[...]

45 citations

25 citations

##### References

1,701 citations

### "A Modified Positive Velocity and Po..." refers methods in this paper

...In order to reduce the positioning errors in a nanopositioner and to impart substantial damping to the lightly-damped resonance mode, the polynomialbased pole-placement technique [26] has been widely employed in the form of three different control schemes: resonant controller, PPF, and PVPF....

[...]

1,027 citations

### "A Modified Positive Velocity and Po..." refers background in this paper

...Because of these drawbacks the nanopositioners are usually operated by means of different closedloop control schemes [2], and several feedback control techniques have been successfully implemented to suppress vibration and compensate for nonlinearity, such as Positive Position Feedback (PPF) [10], polynomial-based control (also known as Positive Velocity and Position Feedback - PVPF) [11], Resonant control [12], robust control [13], and Integral Resonance Control (IRC) [14]....

[...]

...The achievable resolution, which can be in the range of the atomic scale [2], makes nanopositioners widely applicable in atomic force microscopes (AFM), micro/nanomanipulation [3], fiber optic alignment [4] and electrical characterization of semiconductors [5]....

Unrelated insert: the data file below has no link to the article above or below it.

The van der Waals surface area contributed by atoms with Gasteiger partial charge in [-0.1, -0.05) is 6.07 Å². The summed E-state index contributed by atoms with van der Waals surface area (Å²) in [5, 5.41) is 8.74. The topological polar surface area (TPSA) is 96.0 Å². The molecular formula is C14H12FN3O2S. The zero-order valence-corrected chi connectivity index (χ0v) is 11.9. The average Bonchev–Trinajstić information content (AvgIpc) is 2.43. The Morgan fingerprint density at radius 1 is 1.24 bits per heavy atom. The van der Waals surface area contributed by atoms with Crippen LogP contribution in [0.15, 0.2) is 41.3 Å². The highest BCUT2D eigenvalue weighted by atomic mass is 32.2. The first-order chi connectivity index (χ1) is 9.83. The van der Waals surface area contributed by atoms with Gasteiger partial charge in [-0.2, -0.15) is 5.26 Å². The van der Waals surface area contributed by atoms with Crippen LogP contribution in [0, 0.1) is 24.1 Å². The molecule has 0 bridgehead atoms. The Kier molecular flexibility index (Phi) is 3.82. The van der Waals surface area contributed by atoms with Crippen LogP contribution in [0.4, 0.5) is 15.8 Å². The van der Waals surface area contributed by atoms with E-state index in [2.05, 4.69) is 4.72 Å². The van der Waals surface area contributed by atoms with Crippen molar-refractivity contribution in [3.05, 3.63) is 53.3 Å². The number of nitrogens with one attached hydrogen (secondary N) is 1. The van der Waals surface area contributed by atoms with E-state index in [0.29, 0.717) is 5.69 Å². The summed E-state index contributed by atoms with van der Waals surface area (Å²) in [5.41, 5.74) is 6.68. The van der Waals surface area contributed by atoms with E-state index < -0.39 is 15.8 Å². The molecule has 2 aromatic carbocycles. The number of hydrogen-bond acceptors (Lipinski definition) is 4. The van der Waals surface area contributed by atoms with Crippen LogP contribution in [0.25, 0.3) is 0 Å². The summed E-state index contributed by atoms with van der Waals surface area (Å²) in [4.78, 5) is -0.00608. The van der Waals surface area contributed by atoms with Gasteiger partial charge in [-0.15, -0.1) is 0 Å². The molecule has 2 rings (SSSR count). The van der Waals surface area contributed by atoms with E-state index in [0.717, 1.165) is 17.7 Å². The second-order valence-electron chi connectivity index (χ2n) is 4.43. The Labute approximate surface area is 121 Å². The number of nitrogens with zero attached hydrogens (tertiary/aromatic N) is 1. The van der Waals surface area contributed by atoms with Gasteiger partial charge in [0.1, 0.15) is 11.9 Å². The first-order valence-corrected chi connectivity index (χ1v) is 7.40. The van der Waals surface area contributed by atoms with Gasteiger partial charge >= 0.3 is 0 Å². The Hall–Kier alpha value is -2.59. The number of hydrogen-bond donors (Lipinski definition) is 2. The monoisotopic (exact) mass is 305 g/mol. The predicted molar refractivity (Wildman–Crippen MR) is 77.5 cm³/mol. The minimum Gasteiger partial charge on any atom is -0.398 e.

[...]

783 citations

### "A Modified Positive Velocity and Po..." refers background in this paper

...In order to reduce the positioning errors in a nanopositioner and to impart substantial damping to the lightly-damped resonance mode, the polynomialbased pole-placement technique [26] has been widely employed in the form of three different control schemes: resonant controller, PPF, and PVPF....

[...]

...Because of these drawbacks the nanopositioners are usually operated by means of different closedloop control schemes [2], and several feedback control techniques have been successfully implemented to suppress vibration and compensate for nonlinearity, such as Positive Position Feedback (PPF) [10], polynomial-based control (also known as Positive Velocity and Position Feedback - PVPF) [11], Resonant control [12], robust control [13], and Integral Resonance Control (IRC) [14]....

[...]

...Furthermore, the proposed methodology and the proposed theoretical model of the nanopositioner which includes the effects of the delay could be utilised in future works to extend other widely utilised control schemes such as PPF, and IRC controllers....

[...]

536 citations

### "A Modified Positive Velocity and Po..." refers methods in this paper

...The procedure utilised to obtain the transfer function of the system consists of two steps: first the dominant resonance mode of the transfer function of the system was obtained by using the subspace based modelling technique described in [28], and then the delay was adjusted by minimizing the root mean square error of the phase response....

[...]

535 citations